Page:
5. Were you taught by Miss Patricia (Patsy) James? Patsy (as she is known to all her friends and family) taught Dalcroze Eurhythmics and French at the school 1954-64. She had a sabbatical during 1961-62 to obtain her Diplome Superieur Jaques-Dalcroze in Geneva, during which time her mother (Vera James-Bideleux) took her place. Patsy is now 81 and is taking part in an event at the Dalcroze Society archives at the National Resource Centre for Dance, University of Surrey, UK, on 29 Jan 2015, during which she will mention her time at the Plonk school: http://dancehe.org.uk/archives/1980 Her wonderful personal archive, including materials relating to her time there, is now held in the Dalcroze Society archive. If you remember her classes or performances, I would love to hear your memories, as would Patsy. She no longer uses the internet, but I will pass on any comments to her. Thank you very much.

  6. My Aunt Miss Thérèse COLLET Has been teaching at the Plonk School of creative arts for 3 or 4 years in the sixties. She loved this place, the childrens and the America.
    She was in charge of Dalcroze Eurythmics and piano, and probably also French courses.
    she died Yesterday, and was 96 years old. Thank you to inform who could remember her.
    And thank you for the marvelous time she had with you.

  7. And I remember Plonk School of Creative Education. . . July 15, 2016
    I began my journey with Miss Laura and Miss Lillian in the summer of 1953. This was a new and different pathway for me. And ‘unbeknown’ to me at the time, I would later find myself jarred out of my comfort zone. It was Sunday evening and we had been informed that supper was being served. I dashed down the stairs, poised myself in front of the hall mirror, arranged a spit curl toward my cheek, and checked out my extra- long half- slip to make sure it truly had not “slipped”. My peripheral vision caught a glimpse of the dining room audience with Miss Laura’s eyes directed at me. That was my first introduction to the “ LOOK”. I sheepishly smiled and seated myself. And, of course, the one place left was to the left of Miss Laura. The flickering candles made the sterling silver dinner ware glisten and soon I had forgotten my “entrance”. The meal was the best. The scrambled eggs, wheat wafers, and clover leaf honey were delicious. And then. . .I was watching my P’s & Q’s being ever so proud of myself when Miss Laura asked, “Nell, would you like another serving of eggs?” I replied, ”Oh, no thank you Miss Laura. I’m full”. Well sir, one would have thought that the sky had surely fallen on Henny-Penny. Miss Laura turned her whole body toward me, and with every other eye on me she said, “Nell, in the future if you are asked the same question, you will reply –“ No thank you. I’ve had a sufficiency any more would be a superfluity!” I’m 78 years old and I’ve never forgotten it. The Plonk kitchen was very distinct. Under the supervision of the “Sisters”, the meals enabled one to gain weight if they were under weight and lose weight if they were overweight! I realized very early that these two Ladies were all about the whole person.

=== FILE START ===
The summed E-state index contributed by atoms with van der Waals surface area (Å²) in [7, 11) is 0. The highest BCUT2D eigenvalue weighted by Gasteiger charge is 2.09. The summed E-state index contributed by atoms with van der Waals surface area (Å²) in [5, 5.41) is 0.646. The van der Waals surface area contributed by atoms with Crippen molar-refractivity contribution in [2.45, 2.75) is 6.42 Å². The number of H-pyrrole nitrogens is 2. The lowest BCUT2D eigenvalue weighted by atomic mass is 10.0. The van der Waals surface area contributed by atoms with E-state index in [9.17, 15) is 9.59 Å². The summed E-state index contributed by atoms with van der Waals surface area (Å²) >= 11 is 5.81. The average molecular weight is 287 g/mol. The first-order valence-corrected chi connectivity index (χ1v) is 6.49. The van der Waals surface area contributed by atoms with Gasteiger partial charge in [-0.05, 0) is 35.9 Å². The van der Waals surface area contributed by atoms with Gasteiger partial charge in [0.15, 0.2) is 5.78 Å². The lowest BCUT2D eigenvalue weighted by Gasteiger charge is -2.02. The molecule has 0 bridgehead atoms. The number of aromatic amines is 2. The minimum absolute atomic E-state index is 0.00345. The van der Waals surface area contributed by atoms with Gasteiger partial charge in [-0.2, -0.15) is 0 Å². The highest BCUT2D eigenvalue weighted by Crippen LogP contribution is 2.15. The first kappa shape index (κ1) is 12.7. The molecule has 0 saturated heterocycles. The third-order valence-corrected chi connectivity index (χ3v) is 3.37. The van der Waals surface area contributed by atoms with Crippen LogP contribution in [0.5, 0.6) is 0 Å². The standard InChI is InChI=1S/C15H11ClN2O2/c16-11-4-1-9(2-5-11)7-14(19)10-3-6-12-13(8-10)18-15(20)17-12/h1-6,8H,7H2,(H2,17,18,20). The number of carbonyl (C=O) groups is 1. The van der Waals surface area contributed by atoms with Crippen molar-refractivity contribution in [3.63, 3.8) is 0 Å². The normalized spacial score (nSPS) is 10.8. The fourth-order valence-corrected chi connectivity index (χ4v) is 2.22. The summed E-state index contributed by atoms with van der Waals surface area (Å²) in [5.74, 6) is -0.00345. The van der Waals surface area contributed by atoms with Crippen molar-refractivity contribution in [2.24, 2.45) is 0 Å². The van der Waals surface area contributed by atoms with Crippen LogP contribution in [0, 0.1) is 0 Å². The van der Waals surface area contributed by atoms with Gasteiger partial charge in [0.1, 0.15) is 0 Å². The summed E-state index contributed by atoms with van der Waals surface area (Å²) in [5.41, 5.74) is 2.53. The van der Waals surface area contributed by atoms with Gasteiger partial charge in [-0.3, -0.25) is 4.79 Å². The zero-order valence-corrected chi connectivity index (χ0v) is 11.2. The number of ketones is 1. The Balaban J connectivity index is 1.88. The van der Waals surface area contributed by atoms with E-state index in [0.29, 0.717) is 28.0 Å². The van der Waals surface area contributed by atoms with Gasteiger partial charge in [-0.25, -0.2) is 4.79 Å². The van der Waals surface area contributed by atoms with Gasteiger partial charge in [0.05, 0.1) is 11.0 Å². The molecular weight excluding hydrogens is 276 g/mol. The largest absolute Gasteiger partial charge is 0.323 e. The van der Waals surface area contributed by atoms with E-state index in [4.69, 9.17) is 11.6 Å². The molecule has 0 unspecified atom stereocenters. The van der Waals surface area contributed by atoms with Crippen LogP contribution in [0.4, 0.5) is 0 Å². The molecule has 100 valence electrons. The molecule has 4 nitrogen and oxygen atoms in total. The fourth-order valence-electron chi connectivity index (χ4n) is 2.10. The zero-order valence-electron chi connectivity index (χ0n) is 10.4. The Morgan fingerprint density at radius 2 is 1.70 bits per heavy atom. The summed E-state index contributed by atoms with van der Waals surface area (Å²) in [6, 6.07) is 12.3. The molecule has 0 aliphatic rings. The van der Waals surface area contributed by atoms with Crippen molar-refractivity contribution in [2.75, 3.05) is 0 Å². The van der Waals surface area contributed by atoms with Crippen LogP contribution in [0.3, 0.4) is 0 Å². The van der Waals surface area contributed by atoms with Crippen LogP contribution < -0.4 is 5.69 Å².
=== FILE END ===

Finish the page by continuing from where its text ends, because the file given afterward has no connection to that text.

They encouraged us to improve ourselves through “Character classes”. What I didn’t truly know about myself – wow. At first it was humiliating, then hurtful, then joyful, and as the classes continued, it became a place of grace. I was truly a work in progress and they gracefully shared the tools with me to meet the challenges. Remember the Relax/train your body classes? One would stand straight, feet slightly apart, and try earnestly to clear one’s mind. Focusing on releasing the energy in your body, you would begin with your head -until it dropped and continue down to your waistline. And remember Miss Lillian always reminded us of our sternum bone – we don’t carry drooped shoulders.
    Miss Collette taught piano. She instilled in me that each time a finger touched a note, it created a harmonious melody, a thought in rhythm. She also shared that she believed that everyone is created with a symphony in their souls. She was so unique. Mrs. Dupont taught French I & II. She was so patient with me. I can still hear her say, “Mademoiselle Nell, watch my lips. It sounds like this” as she tapped the pointer on her desk. I was just a little bit mountain. She passed away that school year. She was a dear and I did improve.
    Summer breezes have passed and fall entered with whirlwinds of leaves dancing in their earthy colors. The air had a touch of ole Man Winter and I knew the soft fluffy snowflakes weren’t far behind. As I gazed from the upstairs bedroom windows, I marveled how Jack Frost had artistically sketched his icy geometric designs. My two roommates were Nan Jean Gantt and Sally McRae. They were a couple of years older than I and had had more experienced time at Plonk’s. I remember Nan Jean’s dramatic presentation of “The Swan” and how it was complimented with Sally’s Chopin arrangements. They were so talented and such a support team for me. I don’t think that I ever thanked them enough.
    Time passes – there were presentations of “A Christmas Carol”, one-act plays, recitals with teas, eurythmic dancing, and of course, curfews. And there was the aroma of incense from the small Episcopal Church, a gift of fried chicken from a dear friend, studying for exams before lights out, and a hug or smile when someone knew you needed it. I was so blessed to be able to be under the guidance of Miss Laura and Miss Lillian that summer and the next school year of 1953-1954. What they shared – teaching the whole person – became my guideline as I taught 9th graders. What you know is what you remember after you forget. They left footprints not only in my mind, but in my heart. Thank you and the staff.

  8. I was a pupil at the school in 1943 and 1944 with my younger sister. We were evacuees from England. I still have some of my school books and artwork. Our mother taught at the school and welcomed because she didn’t have an accent.

  9. My mother cheated me out of a possible drama career.

    I Was attending Grace School (now Ira B. Jones) and was in the
    sixth grade. I was in a stage play of some sort. In the audience
    was one of the ladies who operated The Plonk School. I did not know this. At the conclusion of the play, this lady approached
    my mother and offered her a full scholarship for me to attend The Plonk School, and my mother turned her down. I knew nothing of this until my later years and my mother had died.